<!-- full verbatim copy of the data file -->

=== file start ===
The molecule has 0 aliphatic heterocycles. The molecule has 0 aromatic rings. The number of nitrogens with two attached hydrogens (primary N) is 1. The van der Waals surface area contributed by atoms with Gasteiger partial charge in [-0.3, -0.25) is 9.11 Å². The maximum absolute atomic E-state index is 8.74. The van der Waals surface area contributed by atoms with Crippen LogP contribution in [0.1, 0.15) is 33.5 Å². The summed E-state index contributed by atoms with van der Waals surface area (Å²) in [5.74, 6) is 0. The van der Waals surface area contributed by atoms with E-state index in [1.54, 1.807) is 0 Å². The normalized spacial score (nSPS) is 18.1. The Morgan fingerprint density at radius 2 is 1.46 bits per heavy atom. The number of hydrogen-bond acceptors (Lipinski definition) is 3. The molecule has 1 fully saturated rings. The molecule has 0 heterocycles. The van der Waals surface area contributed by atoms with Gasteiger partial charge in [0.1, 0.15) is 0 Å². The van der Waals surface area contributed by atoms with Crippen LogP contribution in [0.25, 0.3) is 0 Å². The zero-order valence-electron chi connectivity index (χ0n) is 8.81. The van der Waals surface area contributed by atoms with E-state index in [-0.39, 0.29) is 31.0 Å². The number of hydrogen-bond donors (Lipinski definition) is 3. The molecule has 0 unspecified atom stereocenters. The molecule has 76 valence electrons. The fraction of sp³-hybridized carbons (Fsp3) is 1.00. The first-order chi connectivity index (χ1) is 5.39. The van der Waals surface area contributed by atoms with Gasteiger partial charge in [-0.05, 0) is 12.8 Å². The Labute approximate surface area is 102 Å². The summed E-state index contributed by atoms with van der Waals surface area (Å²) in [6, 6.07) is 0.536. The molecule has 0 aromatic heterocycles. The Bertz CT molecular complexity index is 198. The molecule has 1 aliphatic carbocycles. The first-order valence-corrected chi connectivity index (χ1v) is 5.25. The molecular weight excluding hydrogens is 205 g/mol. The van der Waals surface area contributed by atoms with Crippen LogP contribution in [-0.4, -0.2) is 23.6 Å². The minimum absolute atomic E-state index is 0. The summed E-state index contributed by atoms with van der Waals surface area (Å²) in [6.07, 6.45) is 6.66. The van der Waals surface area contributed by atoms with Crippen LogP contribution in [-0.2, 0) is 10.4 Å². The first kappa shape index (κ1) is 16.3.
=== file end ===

The molecule has 0 aliphatic heterocycles. The molecule has 0 aromatic rings. The number of nitrogens with two attached hydrogens (primary N) is 1. The van der Waals surface area contributed by atoms with Gasteiger partial charge in [-0.3, -0.25) is 9.11 Å². The maximum absolute atomic E-state index is 8.74. The van der Waals surface area contributed by atoms with Crippen LogP contribution in [0.1, 0.15) is 33.5 Å². The summed E-state index contributed by atoms with van der Waals surface area (Å²) in [5.74, 6) is 0. The van der Waals surface area contributed by atoms with E-state index in [1.54, 1.807) is 0 Å². The normalized spacial score (nSPS) is 18.1. The Morgan fingerprint density at radius 2 is 1.46 bits per heavy atom. The number of hydrogen-bond acceptors (Lipinski definition) is 3. The molecule has 1 fully saturated rings. The molecule has 0 heterocycles. The van der Waals surface area contributed by atoms with Gasteiger partial charge in [0.1, 0.15) is 0 Å². The van der Waals surface area contributed by atoms with Crippen LogP contribution in [0.25, 0.3) is 0 Å². The zero-order valence-electron chi connectivity index (χ0n) is 8.81. The van der Waals surface area contributed by atoms with E-state index in [-0.39, 0.29) is 31.0 Å². The number of hydrogen-bond donors (Lipinski definition) is 3. The molecule has 0 unspecified atom stereocenters. The molecule has 76 valence electrons. The fraction of sp³-hybridized carbons (Fsp3) is 1.00. The first-order chi connectivity index (χ1) is 5.39. The van der Waals surface area contributed by atoms with Gasteiger partial charge in [-0.05, 0) is 12.8 Å². The Labute approximate surface area is 102 Å². The summed E-state index contributed by atoms with van der Waals surface area (Å²) in [6, 6.07) is 0.536. The molecule has 0 aromatic heterocycles. The Bertz CT molecular complexity index is 198. The molecule has 1 aliphatic carbocycles. The first-order valence-corrected chi connectivity index (χ1v) is 5.25. The molecular weight excluding hydrogens is 205 g/mol. The van der Waals surface area contributed by atoms with Crippen LogP contribution in [-0.4, -0.2) is 23.6 Å². The minimum absolute atomic E-state index is 0. The summed E-state index contributed by atoms with van der Waals surface area (Å²) in [6.07, 6.45) is 6.66. The van der Waals surface area contributed by atoms with Crippen LogP contribution in [-0.2, 0) is 10.4 Å². The first kappa shape index (κ1) is 16.3.